We are formed from the dust of the ground. We are formed through wrestling with God in the dust of this earth. We are formed when the breath of God touches the dust of this earth. Did you know that the word “Spirit” comes from the word “pneuma” which literally means “breath”? Did you know that in Hebrew, the name of God which we know as Yahweh cannot even be pronounced, but when attempted, simply sounds like the exhaling of a breath? That is how Holy His Spirit is, and our spiritual formation happens when His Holiness meets our humanity.

Think about this…. Adam was the son of God, created by God and breathed into existence by God. His name means “man” or “earth” and that is exactly what his name represents – the fall of man, this sinful world that we are born into. Jesus is also the son of God, His only begotten son. The word begotten means born. Jesus was not simply created and breathed into existence – He was knit together in His mother’s womb. He was formed, and His name means “God with us.” He is our salvation from the sins of this world. He is our deliverance, our redeemer. It is through Him that we receive the hope of eternal life. It is through Him that we are able to be made new and receive new names.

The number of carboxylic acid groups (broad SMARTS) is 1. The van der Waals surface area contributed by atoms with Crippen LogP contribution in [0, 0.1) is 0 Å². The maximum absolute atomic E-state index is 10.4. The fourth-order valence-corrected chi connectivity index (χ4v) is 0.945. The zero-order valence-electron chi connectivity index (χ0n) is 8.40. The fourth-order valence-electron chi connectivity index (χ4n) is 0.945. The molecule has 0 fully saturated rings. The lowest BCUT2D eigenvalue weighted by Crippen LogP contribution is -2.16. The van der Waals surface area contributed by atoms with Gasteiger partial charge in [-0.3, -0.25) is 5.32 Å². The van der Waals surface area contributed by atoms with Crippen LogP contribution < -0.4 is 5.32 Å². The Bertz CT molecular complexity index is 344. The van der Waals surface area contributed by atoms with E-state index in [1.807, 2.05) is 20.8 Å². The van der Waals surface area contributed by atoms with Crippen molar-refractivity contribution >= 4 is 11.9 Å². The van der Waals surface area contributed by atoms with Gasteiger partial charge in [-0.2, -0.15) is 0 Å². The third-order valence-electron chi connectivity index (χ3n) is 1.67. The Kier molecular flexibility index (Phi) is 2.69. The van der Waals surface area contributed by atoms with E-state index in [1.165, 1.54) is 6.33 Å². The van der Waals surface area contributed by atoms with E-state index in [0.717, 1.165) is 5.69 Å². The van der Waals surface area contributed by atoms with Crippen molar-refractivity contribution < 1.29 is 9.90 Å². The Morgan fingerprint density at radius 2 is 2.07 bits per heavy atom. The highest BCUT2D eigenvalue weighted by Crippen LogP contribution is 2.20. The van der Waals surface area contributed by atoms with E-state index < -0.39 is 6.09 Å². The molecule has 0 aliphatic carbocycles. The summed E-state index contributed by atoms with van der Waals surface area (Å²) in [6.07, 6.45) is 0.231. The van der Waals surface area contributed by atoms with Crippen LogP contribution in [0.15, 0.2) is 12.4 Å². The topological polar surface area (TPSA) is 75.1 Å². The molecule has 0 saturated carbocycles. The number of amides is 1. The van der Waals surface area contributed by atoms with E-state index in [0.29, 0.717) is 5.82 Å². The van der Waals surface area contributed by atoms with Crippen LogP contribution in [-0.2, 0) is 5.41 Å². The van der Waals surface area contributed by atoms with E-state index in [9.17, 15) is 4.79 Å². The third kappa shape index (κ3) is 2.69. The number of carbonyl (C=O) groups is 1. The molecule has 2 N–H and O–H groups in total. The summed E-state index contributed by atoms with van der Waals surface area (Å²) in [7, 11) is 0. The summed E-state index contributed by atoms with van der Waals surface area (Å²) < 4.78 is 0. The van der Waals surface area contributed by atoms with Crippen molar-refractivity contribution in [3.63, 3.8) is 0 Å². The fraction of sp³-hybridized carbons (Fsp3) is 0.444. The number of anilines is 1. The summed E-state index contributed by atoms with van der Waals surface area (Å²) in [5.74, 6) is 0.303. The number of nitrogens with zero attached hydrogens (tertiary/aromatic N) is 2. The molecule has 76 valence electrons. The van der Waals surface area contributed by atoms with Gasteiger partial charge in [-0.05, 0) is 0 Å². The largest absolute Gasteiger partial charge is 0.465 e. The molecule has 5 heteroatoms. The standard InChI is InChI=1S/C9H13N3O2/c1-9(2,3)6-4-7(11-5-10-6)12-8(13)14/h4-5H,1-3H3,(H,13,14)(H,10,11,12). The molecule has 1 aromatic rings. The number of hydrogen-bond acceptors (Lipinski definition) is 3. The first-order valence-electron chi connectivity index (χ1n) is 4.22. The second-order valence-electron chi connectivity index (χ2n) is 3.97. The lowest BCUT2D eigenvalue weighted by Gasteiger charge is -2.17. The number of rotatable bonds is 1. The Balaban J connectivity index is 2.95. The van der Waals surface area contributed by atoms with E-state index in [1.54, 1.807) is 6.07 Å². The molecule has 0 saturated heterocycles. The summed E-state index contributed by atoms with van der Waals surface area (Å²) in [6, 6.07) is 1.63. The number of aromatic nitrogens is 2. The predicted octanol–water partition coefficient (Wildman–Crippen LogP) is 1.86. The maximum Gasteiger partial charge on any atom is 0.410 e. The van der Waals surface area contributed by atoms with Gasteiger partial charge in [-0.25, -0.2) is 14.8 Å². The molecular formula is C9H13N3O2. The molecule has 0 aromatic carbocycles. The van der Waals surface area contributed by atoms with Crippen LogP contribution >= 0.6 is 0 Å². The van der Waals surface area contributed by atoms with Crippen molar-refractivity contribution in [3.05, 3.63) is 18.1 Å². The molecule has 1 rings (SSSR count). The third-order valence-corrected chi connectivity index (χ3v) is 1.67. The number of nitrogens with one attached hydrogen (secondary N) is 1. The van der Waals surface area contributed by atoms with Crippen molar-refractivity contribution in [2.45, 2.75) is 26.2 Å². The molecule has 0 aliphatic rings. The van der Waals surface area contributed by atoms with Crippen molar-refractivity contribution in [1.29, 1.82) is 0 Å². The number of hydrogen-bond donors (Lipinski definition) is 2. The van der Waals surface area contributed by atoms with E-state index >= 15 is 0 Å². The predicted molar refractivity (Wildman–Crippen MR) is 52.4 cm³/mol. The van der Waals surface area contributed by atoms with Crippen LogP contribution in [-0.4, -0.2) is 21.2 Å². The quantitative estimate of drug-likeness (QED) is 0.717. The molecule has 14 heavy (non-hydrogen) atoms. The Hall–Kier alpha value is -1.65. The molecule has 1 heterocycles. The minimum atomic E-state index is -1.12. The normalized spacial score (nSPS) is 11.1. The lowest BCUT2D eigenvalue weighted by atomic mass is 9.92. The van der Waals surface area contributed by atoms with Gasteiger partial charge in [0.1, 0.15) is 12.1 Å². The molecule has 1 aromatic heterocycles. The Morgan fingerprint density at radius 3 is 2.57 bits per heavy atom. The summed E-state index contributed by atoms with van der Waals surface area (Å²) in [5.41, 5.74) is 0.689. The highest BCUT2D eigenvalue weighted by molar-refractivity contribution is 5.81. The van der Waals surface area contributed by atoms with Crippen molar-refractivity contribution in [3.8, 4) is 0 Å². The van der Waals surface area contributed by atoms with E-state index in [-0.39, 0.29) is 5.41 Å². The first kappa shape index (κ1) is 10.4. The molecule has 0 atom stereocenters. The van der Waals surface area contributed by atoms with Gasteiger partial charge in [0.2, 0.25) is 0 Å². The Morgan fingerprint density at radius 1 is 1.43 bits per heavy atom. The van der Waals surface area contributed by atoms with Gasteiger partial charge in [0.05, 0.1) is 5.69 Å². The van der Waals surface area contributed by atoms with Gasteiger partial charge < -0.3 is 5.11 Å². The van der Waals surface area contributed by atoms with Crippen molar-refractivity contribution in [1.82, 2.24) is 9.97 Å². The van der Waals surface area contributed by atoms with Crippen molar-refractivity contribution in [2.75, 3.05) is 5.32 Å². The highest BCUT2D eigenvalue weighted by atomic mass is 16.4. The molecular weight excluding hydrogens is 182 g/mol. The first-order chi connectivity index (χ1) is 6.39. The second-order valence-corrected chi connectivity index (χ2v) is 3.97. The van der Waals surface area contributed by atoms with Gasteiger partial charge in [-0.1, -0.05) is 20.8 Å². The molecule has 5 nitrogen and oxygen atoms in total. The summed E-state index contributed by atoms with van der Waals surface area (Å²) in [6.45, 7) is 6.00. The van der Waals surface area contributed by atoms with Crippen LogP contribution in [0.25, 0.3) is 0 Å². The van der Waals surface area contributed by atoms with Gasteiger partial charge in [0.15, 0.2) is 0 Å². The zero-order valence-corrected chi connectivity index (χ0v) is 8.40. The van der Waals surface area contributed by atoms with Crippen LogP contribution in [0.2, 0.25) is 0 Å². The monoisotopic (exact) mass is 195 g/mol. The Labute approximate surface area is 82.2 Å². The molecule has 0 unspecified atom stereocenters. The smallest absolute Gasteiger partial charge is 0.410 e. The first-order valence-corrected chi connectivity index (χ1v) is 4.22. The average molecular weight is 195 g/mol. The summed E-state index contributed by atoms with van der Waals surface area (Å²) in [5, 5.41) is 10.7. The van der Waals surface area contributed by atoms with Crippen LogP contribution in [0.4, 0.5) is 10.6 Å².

When God created the heavens and the earth, the word “created” used in the Genesis account means, “to cut” (Strong’s Definition). This is an interesting definition, but it makes so much sense when you think about it. Think about a chisel in the hand of a sculptor, cutting away the stone and bringing life to the beauty hidden within. The famous sculptor, Michaelangelo, is quoted as once saying, “I saw the angel in the marble, and I carved until I set him free.” God spoke creation into being. His Word is His chisel, and His desire is to set us free. His words literally cut through the darkness and bring light into the world. That’s how He creates. That’s how we are created – when His Word cuts through our darkness and chisels away at our hardened hearts. Hebrews 4:12 tells us His word is powerful and sharper than a two-edged sword, cutting between the soul and spirit, exposing our innermost thoughts. John 1:1-5 tells us the Word existed in the beginning and gave life to everything that was created. Our creation story is our testimony. What is your story? How did you become a new creation? (For a powerful demonstration of this, watch “God’s Chisel” by the Skit Guys: